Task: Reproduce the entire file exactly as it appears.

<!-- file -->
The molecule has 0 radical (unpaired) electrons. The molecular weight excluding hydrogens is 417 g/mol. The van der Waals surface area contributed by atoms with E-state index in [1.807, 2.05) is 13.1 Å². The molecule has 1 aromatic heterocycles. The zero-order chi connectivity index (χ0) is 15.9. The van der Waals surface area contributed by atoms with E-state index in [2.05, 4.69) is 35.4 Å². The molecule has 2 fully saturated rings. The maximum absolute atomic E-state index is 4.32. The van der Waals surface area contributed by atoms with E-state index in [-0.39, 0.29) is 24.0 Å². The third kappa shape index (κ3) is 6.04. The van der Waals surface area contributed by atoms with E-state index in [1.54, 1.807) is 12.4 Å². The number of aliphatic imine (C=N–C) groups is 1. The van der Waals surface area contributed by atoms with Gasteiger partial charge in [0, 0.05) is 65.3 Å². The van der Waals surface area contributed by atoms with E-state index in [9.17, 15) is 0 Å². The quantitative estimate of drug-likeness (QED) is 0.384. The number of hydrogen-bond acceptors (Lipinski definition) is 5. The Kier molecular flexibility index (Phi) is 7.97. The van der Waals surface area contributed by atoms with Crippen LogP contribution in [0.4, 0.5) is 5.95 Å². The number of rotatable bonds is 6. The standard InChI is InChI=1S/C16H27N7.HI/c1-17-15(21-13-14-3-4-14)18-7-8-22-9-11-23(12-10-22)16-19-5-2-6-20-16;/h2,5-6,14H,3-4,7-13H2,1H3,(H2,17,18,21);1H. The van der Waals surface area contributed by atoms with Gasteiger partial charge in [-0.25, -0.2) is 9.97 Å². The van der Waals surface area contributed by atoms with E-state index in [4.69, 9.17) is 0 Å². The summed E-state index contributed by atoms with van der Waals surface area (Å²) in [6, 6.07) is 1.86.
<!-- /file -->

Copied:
The molecule has 0 radical (unpaired) electrons. The molecular weight excluding hydrogens is 417 g/mol. The van der Waals surface area contributed by atoms with E-state index in [1.807, 2.05) is 13.1 Å². The molecule has 1 aromatic heterocycles. The zero-order chi connectivity index (χ0) is 15.9. The van der Waals surface area contributed by atoms with E-state index in [2.05, 4.69) is 35.4 Å². The molecule has 2 fully saturated rings. The maximum absolute atomic E-state index is 4.32. The van der Waals surface area contributed by atoms with E-state index in [-0.39, 0.29) is 24.0 Å². The third kappa shape index (κ3) is 6.04. The van der Waals surface area contributed by atoms with E-state index in [1.54, 1.807) is 12.4 Å². The number of aliphatic imine (C=N–C) groups is 1. The van der Waals surface area contributed by atoms with Gasteiger partial charge in [0, 0.05) is 65.3 Å². The van der Waals surface area contributed by atoms with E-state index in [9.17, 15) is 0 Å². The quantitative estimate of drug-likeness (QED) is 0.384. The number of hydrogen-bond acceptors (Lipinski definition) is 5. The Kier molecular flexibility index (Phi) is 7.97. The van der Waals surface area contributed by atoms with Crippen LogP contribution in [0.4, 0.5) is 5.95 Å². The number of rotatable bonds is 6. The standard InChI is InChI=1S/C16H27N7.HI/c1-17-15(21-13-14-3-4-14)18-7-8-22-9-11-23(12-10-22)16-19-5-2-6-20-16;/h2,5-6,14H,3-4,7-13H2,1H3,(H2,17,18,21);1H. The van der Waals surface area contributed by atoms with Gasteiger partial charge in [-0.25, -0.2) is 9.97 Å². The van der Waals surface area contributed by atoms with E-state index in [4.69, 9.17) is 0 Å². The summed E-state index contributed by atoms with van der Waals surface area (Å²) in [6, 6.07) is 1.86.